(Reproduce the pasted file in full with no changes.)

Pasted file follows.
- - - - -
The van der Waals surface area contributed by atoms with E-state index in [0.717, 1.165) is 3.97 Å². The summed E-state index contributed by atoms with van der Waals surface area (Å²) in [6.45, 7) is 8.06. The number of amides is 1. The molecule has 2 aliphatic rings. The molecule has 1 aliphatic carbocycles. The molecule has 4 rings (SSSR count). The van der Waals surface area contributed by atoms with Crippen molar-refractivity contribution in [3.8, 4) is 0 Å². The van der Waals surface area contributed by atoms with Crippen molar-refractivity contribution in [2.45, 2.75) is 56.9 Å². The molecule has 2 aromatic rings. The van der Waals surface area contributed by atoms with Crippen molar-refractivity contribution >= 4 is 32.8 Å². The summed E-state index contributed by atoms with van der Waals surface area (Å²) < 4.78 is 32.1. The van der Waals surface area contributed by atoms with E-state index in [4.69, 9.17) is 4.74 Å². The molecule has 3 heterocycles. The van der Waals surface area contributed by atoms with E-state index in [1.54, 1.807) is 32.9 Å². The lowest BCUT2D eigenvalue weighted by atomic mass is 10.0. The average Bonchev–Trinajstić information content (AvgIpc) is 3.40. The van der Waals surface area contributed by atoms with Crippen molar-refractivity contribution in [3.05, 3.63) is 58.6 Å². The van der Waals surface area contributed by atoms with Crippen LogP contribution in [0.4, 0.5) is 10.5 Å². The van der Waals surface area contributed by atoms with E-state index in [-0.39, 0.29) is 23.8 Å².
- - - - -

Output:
The van der Waals surface area contributed by atoms with E-state index in [0.717, 1.165) is 3.97 Å². The summed E-state index contributed by atoms with van der Waals surface area (Å²) in [6.45, 7) is 8.06. The number of amides is 1. The molecule has 2 aliphatic rings. The molecule has 1 aliphatic carbocycles. The molecule has 4 rings (SSSR count). The van der Waals surface area contributed by atoms with Crippen molar-refractivity contribution in [3.8, 4) is 0 Å². The van der Waals surface area contributed by atoms with Crippen molar-refractivity contribution in [2.45, 2.75) is 56.9 Å². The molecule has 2 aromatic rings. The van der Waals surface area contributed by atoms with Crippen molar-refractivity contribution >= 4 is 32.8 Å². The summed E-state index contributed by atoms with van der Waals surface area (Å²) < 4.78 is 32.1. The van der Waals surface area contributed by atoms with E-state index in [4.69, 9.17) is 4.74 Å². The molecule has 3 heterocycles. The van der Waals surface area contributed by atoms with E-state index in [1.54, 1.807) is 32.9 Å². The lowest BCUT2D eigenvalue weighted by atomic mass is 10.0. The average Bonchev–Trinajstić information content (AvgIpc) is 3.40. The van der Waals surface area contributed by atoms with Crippen molar-refractivity contribution in [3.05, 3.63) is 58.6 Å². The van der Waals surface area contributed by atoms with Crippen LogP contribution in [0.4, 0.5) is 10.5 Å². The van der Waals surface area contributed by atoms with E-state index in [-0.39, 0.29) is 23.8 Å².